Unfortunately, identity theft can occur at any time, causing all sorts of problems for its victims. Identity theft can be particularly frustrating when it occurs during tax season – especially when the theft is related to tax filings. We’ve compiled some of the most frequently-asked questions and answers about identity theft during tax season to help you understand the risks, how to avoid becoming a victim, and what to do if you believe someone has impersonated you for tax filing purposes.
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What is tax-related identity theft and how does it happen?
Tax-related identity theft refers to someone fraudulently using your social security number or tax ID number to file a tax return and claim a refund in your name. Fraudsters typically strike early in the tax season, filing a return that looks like it came from you before you file your actual return.
Identity thieves may obtain your social security number and other information in any number of ways, including through phishing emails, scams, or successful attempts to hack online accounts or systems. Having illegally obtained your information, they can then file a tax return in your name and attempt to claim a refund.
What are some telltale signs that I may have been the victim of tax-related identity theft?
There are several ways you may learn your identity has been compromised. In many cases, victims are not aware that someone has impersonated them for tax purposes until they go to e-file their tax returns – only to learn they cannot e-file because the IRS system has already recorded tax returns for them for the same tax year.
In other cases, victims may receive correspondence from the IRS about suspicious tax returns or unsolicited copies of tax transcripts. Sometimes, taxpayers receive notices that someone created online tax accounts in their names or are surprised to receive notices of additional taxes owed or collection action taken for a tax year for which they had not yet filed a tax return.
How can I avoid identity theft during tax season?
You can protect your personal information and lower your risk of becoming a victim of identity theft during tax season, or at any time during the year, by taking the following actions:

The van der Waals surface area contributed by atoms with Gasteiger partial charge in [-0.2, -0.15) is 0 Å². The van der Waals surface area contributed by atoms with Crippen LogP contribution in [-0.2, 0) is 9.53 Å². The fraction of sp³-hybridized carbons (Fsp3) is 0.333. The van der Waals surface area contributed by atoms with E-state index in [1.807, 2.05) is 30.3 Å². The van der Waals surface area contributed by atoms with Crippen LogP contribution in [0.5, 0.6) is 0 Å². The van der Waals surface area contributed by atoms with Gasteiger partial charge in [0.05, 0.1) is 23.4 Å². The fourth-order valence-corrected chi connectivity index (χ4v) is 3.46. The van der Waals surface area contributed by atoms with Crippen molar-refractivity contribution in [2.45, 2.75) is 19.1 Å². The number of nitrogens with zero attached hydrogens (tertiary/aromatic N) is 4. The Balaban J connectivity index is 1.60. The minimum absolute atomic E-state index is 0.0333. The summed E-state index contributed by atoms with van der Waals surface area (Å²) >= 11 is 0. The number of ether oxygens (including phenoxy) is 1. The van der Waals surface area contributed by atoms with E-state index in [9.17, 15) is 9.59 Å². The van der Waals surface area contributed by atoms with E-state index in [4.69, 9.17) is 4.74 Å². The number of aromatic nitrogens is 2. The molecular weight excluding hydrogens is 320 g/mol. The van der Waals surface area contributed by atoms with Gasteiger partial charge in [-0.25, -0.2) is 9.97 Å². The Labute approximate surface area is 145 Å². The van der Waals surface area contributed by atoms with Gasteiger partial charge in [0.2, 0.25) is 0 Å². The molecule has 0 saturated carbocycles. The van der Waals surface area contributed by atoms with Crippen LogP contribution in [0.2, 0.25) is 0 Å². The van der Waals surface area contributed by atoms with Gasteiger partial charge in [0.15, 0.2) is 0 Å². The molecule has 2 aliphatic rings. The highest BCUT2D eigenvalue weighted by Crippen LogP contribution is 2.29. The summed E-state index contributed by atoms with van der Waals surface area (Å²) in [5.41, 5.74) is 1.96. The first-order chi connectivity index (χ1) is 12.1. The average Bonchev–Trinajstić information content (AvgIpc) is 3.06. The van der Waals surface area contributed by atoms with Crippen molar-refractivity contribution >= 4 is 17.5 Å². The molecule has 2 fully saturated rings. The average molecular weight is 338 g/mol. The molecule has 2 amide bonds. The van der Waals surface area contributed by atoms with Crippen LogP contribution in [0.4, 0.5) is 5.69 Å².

- Guard your social security number closely, and provide it only on a need-to-know basis.
- File your tax return as early as possible during tax season. If you owe money to the IRS, you can still file your return right away but wait until April 15 to pay the balance due.
- Use secure internet connections and keep your computer’s antivirus and malware/spyware detection software up-to-date.
- Research potential tax preparers before giving them personal information.
- Be alert to phishing texts, phone calls, or emails. Understand that the IRS will never initiate contact with you by text, email, or social media, nor will they contact you threatening lawsuits or demanding your taxpayer identity protection pin number.
- Check your credit report at least once a year to confirm nobody has opened accounts in your name. You can request a free credit report from the three reporting agencies using this free Rocket Lawyer Request a Credit Report document.
Unfortunately, the COVID-19 pandemic has created additional opportunities for scammers, who prey on victims’ vulnerabilities during uncertain times. Taking the above steps can help protect you from falling prey to these and other identity theft attempts.
What should I do if I suspect my identity has been stolen?
If the IRS notifies you that they received a suspicious return with your information on it, you may be instructed to verify your identity within 30 days. The letter will include specific instructions for you to follow. After verifying your identity, the IRS will provide situation-specific guidance and next steps.
If your attempt to e-file your tax return is rejected because a fraudster has filed a return in your name already, or if the IRS instructs you to do so, complete and return IRS Form 14039, Identity Theft Affidavit. You also have the right to obtain a copy of the fraudulent tax return. The IRS will assign your case to an identity theft specialist in its Identity Theft Victim Assistance (IDTVA) organization who will work to research and resolve your case as quickly as possible.
In addition to working with the IRS, victims are encouraged to contact their state tax authorities to determine if they were also victims of tax-related identity theft at the state level. Updating computer antivirus and anti-intrusion software and being vigilant about phishing attempts may help to lower the risk of becoming a repeat victim of identity theft.
Understand the risk of tax-related identity theft
Scammers and would-be identity thieves are, unfortunately, becoming more creative and bolder in their attempts to defraud consumers. Being vigilant about protecting your personal information can go a long way in lowering your risk of becoming a victim. However, even someone who takes all of the recommended actions may still find themselves unable to e-file their tax returns because an identity thief beat them to it.
If you are concerned about identity theft or have questions about your risk or your rights after a breach has occurred, talk to a Rocket Lawyer On Call® attorney for guidance. Rocket Lawyer also offers customizable identity theft documents to help you report and handle the fallout from an incident.
This article contains general legal information and does not contain legal advice. Rocket Lawyer is not a law firm or a substitute for an attorney or law firm. The law is complex and changes often. For legal advice, please ask a lawyer.